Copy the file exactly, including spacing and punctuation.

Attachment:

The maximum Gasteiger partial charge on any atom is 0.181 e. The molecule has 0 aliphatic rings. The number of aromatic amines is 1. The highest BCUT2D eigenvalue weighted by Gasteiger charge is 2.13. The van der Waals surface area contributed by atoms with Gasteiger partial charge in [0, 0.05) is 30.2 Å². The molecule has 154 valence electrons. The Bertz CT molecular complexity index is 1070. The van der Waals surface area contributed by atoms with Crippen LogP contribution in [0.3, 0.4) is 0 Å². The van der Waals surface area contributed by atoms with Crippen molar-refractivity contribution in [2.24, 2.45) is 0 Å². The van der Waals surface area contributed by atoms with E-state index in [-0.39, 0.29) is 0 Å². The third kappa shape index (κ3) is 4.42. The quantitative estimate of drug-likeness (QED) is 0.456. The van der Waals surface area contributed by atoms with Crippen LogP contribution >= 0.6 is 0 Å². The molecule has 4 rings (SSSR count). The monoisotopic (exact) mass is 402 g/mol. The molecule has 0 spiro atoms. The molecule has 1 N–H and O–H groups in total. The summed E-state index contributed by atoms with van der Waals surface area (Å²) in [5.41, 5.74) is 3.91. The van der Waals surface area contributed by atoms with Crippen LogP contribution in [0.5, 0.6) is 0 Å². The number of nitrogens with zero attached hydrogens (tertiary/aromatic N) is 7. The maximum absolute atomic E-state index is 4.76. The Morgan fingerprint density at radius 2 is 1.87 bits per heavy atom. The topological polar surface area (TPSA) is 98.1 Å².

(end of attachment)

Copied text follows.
The maximum Gasteiger partial charge on any atom is 0.181 e. The molecule has 0 aliphatic rings. The number of aromatic amines is 1. The highest BCUT2D eigenvalue weighted by Gasteiger charge is 2.13. The van der Waals surface area contributed by atoms with Gasteiger partial charge in [0, 0.05) is 30.2 Å². The molecule has 154 valence electrons. The Bertz CT molecular complexity index is 1070. The van der Waals surface area contributed by atoms with Crippen LogP contribution in [0.3, 0.4) is 0 Å². The van der Waals surface area contributed by atoms with Crippen molar-refractivity contribution in [2.24, 2.45) is 0 Å². The van der Waals surface area contributed by atoms with E-state index in [-0.39, 0.29) is 0 Å². The third kappa shape index (κ3) is 4.42. The quantitative estimate of drug-likeness (QED) is 0.456. The van der Waals surface area contributed by atoms with Crippen LogP contribution >= 0.6 is 0 Å². The molecule has 4 rings (SSSR count). The monoisotopic (exact) mass is 402 g/mol. The molecule has 0 spiro atoms. The molecule has 1 N–H and O–H groups in total. The summed E-state index contributed by atoms with van der Waals surface area (Å²) in [5.41, 5.74) is 3.91. The van der Waals surface area contributed by atoms with Crippen LogP contribution in [0.5, 0.6) is 0 Å². The number of nitrogens with zero attached hydrogens (tertiary/aromatic N) is 7. The maximum absolute atomic E-state index is 4.76. The Morgan fingerprint density at radius 2 is 1.87 bits per heavy atom. The topological polar surface area (TPSA) is 98.1 Å².